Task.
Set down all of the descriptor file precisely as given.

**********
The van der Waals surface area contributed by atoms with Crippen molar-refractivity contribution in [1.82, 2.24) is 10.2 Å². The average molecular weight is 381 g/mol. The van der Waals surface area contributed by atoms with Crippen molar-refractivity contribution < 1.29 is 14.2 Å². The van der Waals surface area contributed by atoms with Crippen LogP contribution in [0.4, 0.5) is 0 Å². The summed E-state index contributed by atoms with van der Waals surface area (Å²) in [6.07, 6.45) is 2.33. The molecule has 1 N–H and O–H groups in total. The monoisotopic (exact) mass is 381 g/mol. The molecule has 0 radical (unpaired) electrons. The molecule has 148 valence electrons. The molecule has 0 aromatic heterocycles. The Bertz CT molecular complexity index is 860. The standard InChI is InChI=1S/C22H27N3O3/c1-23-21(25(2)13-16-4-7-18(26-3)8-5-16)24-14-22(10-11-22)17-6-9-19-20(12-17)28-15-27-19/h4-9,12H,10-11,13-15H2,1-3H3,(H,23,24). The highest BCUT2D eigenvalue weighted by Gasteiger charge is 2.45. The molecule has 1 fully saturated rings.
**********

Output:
The van der Waals surface area contributed by atoms with Crippen molar-refractivity contribution in [1.82, 2.24) is 10.2 Å². The average molecular weight is 381 g/mol. The van der Waals surface area contributed by atoms with Crippen molar-refractivity contribution < 1.29 is 14.2 Å². The van der Waals surface area contributed by atoms with Crippen LogP contribution in [0.4, 0.5) is 0 Å². The summed E-state index contributed by atoms with van der Waals surface area (Å²) in [6.07, 6.45) is 2.33. The molecule has 1 N–H and O–H groups in total. The monoisotopic (exact) mass is 381 g/mol. The molecule has 0 radical (unpaired) electrons. The molecule has 148 valence electrons. The molecule has 0 aromatic heterocycles. The Bertz CT molecular complexity index is 860. The standard InChI is InChI=1S/C22H27N3O3/c1-23-21(25(2)13-16-4-7-18(26-3)8-5-16)24-14-22(10-11-22)17-6-9-19-20(12-17)28-15-27-19/h4-9,12H,10-11,13-15H2,1-3H3,(H,23,24). The highest BCUT2D eigenvalue weighted by Gasteiger charge is 2.45. The molecule has 1 fully saturated rings.